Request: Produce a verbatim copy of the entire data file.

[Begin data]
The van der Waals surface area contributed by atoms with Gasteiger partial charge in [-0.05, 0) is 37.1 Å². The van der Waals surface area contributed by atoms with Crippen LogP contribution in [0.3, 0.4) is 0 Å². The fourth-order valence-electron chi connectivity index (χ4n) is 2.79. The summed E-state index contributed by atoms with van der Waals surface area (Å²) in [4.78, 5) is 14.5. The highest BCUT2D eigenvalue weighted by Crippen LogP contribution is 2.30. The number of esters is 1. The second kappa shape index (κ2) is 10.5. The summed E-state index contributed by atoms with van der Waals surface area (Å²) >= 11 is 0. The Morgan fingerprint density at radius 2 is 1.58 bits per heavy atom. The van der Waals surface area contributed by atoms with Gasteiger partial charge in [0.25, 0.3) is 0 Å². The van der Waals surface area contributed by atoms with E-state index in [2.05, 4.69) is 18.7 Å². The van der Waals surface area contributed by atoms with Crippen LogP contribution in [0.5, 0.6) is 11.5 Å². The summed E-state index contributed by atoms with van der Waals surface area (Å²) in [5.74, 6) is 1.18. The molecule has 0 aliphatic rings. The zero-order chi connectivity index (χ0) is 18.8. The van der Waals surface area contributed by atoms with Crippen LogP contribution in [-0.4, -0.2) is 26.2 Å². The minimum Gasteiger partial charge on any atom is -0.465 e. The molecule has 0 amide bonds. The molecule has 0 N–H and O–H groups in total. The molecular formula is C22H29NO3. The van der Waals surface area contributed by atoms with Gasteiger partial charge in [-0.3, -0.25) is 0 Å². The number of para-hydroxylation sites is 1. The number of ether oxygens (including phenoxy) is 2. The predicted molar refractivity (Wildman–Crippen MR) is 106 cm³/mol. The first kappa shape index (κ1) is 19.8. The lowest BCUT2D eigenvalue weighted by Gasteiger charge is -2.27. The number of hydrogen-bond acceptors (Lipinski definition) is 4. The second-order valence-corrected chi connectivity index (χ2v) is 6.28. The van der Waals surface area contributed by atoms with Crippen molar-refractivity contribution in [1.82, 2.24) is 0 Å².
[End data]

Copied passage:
The van der Waals surface area contributed by atoms with Gasteiger partial charge in [-0.05, 0) is 37.1 Å². The van der Waals surface area contributed by atoms with Crippen LogP contribution in [0.3, 0.4) is 0 Å². The fourth-order valence-electron chi connectivity index (χ4n) is 2.79. The summed E-state index contributed by atoms with van der Waals surface area (Å²) in [4.78, 5) is 14.5. The highest BCUT2D eigenvalue weighted by Crippen LogP contribution is 2.30. The number of esters is 1. The second kappa shape index (κ2) is 10.5. The summed E-state index contributed by atoms with van der Waals surface area (Å²) >= 11 is 0. The Morgan fingerprint density at radius 2 is 1.58 bits per heavy atom. The van der Waals surface area contributed by atoms with Gasteiger partial charge in [0.25, 0.3) is 0 Å². The van der Waals surface area contributed by atoms with E-state index in [2.05, 4.69) is 18.7 Å². The van der Waals surface area contributed by atoms with Crippen LogP contribution in [0.5, 0.6) is 11.5 Å². The summed E-state index contributed by atoms with van der Waals surface area (Å²) in [5.74, 6) is 1.18. The molecule has 0 aliphatic rings. The zero-order chi connectivity index (χ0) is 18.8. The van der Waals surface area contributed by atoms with Crippen LogP contribution in [-0.4, -0.2) is 26.2 Å². The minimum Gasteiger partial charge on any atom is -0.465 e. The molecule has 0 amide bonds. The molecule has 0 N–H and O–H groups in total. The molecular formula is C22H29NO3. The van der Waals surface area contributed by atoms with Gasteiger partial charge in [-0.3, -0.25) is 0 Å². The number of para-hydroxylation sites is 1. The number of ether oxygens (including phenoxy) is 2. The predicted molar refractivity (Wildman–Crippen MR) is 106 cm³/mol. The first kappa shape index (κ1) is 19.8. The lowest BCUT2D eigenvalue weighted by Gasteiger charge is -2.27. The number of hydrogen-bond acceptors (Lipinski definition) is 4. The second-order valence-corrected chi connectivity index (χ2v) is 6.28. The van der Waals surface area contributed by atoms with Crippen molar-refractivity contribution in [1.82, 2.24) is 0 Å².